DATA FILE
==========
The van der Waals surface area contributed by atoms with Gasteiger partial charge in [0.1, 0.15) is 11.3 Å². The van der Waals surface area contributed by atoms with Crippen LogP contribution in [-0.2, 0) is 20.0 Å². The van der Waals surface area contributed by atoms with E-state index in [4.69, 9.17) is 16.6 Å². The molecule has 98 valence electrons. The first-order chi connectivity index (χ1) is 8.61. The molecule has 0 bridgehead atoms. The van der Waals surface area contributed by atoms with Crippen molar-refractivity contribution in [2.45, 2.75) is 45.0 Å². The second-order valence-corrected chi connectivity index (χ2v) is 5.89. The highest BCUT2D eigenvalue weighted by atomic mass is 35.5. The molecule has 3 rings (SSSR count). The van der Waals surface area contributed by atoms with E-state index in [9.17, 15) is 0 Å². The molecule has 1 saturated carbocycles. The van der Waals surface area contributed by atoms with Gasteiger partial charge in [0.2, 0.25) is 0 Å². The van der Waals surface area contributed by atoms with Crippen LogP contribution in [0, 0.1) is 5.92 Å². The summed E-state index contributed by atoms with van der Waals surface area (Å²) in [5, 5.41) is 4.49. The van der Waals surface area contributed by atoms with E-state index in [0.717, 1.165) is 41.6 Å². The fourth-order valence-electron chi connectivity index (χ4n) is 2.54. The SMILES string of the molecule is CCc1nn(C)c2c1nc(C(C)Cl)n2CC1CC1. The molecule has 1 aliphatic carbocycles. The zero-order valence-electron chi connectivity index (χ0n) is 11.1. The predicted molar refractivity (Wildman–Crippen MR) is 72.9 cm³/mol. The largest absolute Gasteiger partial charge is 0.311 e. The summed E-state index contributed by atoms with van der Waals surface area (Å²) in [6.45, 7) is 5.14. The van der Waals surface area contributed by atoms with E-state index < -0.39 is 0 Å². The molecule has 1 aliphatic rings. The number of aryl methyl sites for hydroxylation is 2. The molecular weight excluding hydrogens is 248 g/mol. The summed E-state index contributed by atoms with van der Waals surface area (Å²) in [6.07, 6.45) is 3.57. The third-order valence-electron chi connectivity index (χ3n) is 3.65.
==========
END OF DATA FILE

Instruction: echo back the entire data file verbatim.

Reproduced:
The van der Waals surface area contributed by atoms with Gasteiger partial charge in [0.1, 0.15) is 11.3 Å². The van der Waals surface area contributed by atoms with Crippen LogP contribution in [-0.2, 0) is 20.0 Å². The van der Waals surface area contributed by atoms with E-state index in [4.69, 9.17) is 16.6 Å². The molecule has 98 valence electrons. The first-order chi connectivity index (χ1) is 8.61. The molecule has 0 bridgehead atoms. The van der Waals surface area contributed by atoms with Crippen molar-refractivity contribution in [2.45, 2.75) is 45.0 Å². The second-order valence-corrected chi connectivity index (χ2v) is 5.89. The highest BCUT2D eigenvalue weighted by atomic mass is 35.5. The molecule has 3 rings (SSSR count). The van der Waals surface area contributed by atoms with E-state index in [9.17, 15) is 0 Å². The molecule has 1 saturated carbocycles. The van der Waals surface area contributed by atoms with Gasteiger partial charge in [0.2, 0.25) is 0 Å². The van der Waals surface area contributed by atoms with Crippen LogP contribution in [0, 0.1) is 5.92 Å². The summed E-state index contributed by atoms with van der Waals surface area (Å²) in [5, 5.41) is 4.49. The van der Waals surface area contributed by atoms with E-state index in [0.717, 1.165) is 41.6 Å². The fourth-order valence-electron chi connectivity index (χ4n) is 2.54. The SMILES string of the molecule is CCc1nn(C)c2c1nc(C(C)Cl)n2CC1CC1. The molecule has 1 aliphatic carbocycles. The zero-order valence-electron chi connectivity index (χ0n) is 11.1. The predicted molar refractivity (Wildman–Crippen MR) is 72.9 cm³/mol. The largest absolute Gasteiger partial charge is 0.311 e. The summed E-state index contributed by atoms with van der Waals surface area (Å²) in [6.45, 7) is 5.14. The van der Waals surface area contributed by atoms with E-state index < -0.39 is 0 Å². The molecule has 1 aliphatic rings. The number of aryl methyl sites for hydroxylation is 2. The molecular weight excluding hydrogens is 248 g/mol. The summed E-state index contributed by atoms with van der Waals surface area (Å²) in [6.07, 6.45) is 3.57. The third-order valence-electron chi connectivity index (χ3n) is 3.65.